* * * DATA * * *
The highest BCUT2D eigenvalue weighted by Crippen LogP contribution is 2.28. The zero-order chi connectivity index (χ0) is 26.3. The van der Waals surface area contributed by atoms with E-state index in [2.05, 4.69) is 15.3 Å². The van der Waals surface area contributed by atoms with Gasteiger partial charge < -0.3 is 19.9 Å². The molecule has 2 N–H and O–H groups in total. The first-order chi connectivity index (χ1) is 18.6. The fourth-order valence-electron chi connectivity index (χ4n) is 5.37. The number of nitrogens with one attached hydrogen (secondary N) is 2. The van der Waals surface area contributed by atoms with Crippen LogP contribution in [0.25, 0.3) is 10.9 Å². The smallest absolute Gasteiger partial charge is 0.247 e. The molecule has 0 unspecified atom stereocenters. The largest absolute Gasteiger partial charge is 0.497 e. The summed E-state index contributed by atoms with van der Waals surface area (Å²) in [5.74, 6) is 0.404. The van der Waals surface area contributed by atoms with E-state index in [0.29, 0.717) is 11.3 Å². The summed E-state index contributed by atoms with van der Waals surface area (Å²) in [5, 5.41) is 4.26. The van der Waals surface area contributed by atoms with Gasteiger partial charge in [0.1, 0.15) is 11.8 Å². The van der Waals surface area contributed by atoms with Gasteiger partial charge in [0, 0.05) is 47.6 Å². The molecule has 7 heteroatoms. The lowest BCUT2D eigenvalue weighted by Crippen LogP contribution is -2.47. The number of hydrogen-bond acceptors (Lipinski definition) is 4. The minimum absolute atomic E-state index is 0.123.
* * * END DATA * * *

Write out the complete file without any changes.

The highest BCUT2D eigenvalue weighted by Crippen LogP contribution is 2.28. The zero-order chi connectivity index (χ0) is 26.3. The van der Waals surface area contributed by atoms with E-state index in [2.05, 4.69) is 15.3 Å². The van der Waals surface area contributed by atoms with Gasteiger partial charge < -0.3 is 19.9 Å². The molecule has 2 N–H and O–H groups in total. The first-order chi connectivity index (χ1) is 18.6. The fourth-order valence-electron chi connectivity index (χ4n) is 5.37. The number of nitrogens with one attached hydrogen (secondary N) is 2. The van der Waals surface area contributed by atoms with Crippen LogP contribution in [0.25, 0.3) is 10.9 Å². The smallest absolute Gasteiger partial charge is 0.247 e. The molecule has 0 unspecified atom stereocenters. The largest absolute Gasteiger partial charge is 0.497 e. The summed E-state index contributed by atoms with van der Waals surface area (Å²) in [5.74, 6) is 0.404. The van der Waals surface area contributed by atoms with E-state index in [0.29, 0.717) is 11.3 Å². The summed E-state index contributed by atoms with van der Waals surface area (Å²) in [5, 5.41) is 4.26. The van der Waals surface area contributed by atoms with Gasteiger partial charge in [0.1, 0.15) is 11.8 Å². The van der Waals surface area contributed by atoms with Gasteiger partial charge in [0, 0.05) is 47.6 Å². The molecule has 7 heteroatoms. The lowest BCUT2D eigenvalue weighted by Crippen LogP contribution is -2.47. The number of hydrogen-bond acceptors (Lipinski definition) is 4. The minimum absolute atomic E-state index is 0.123.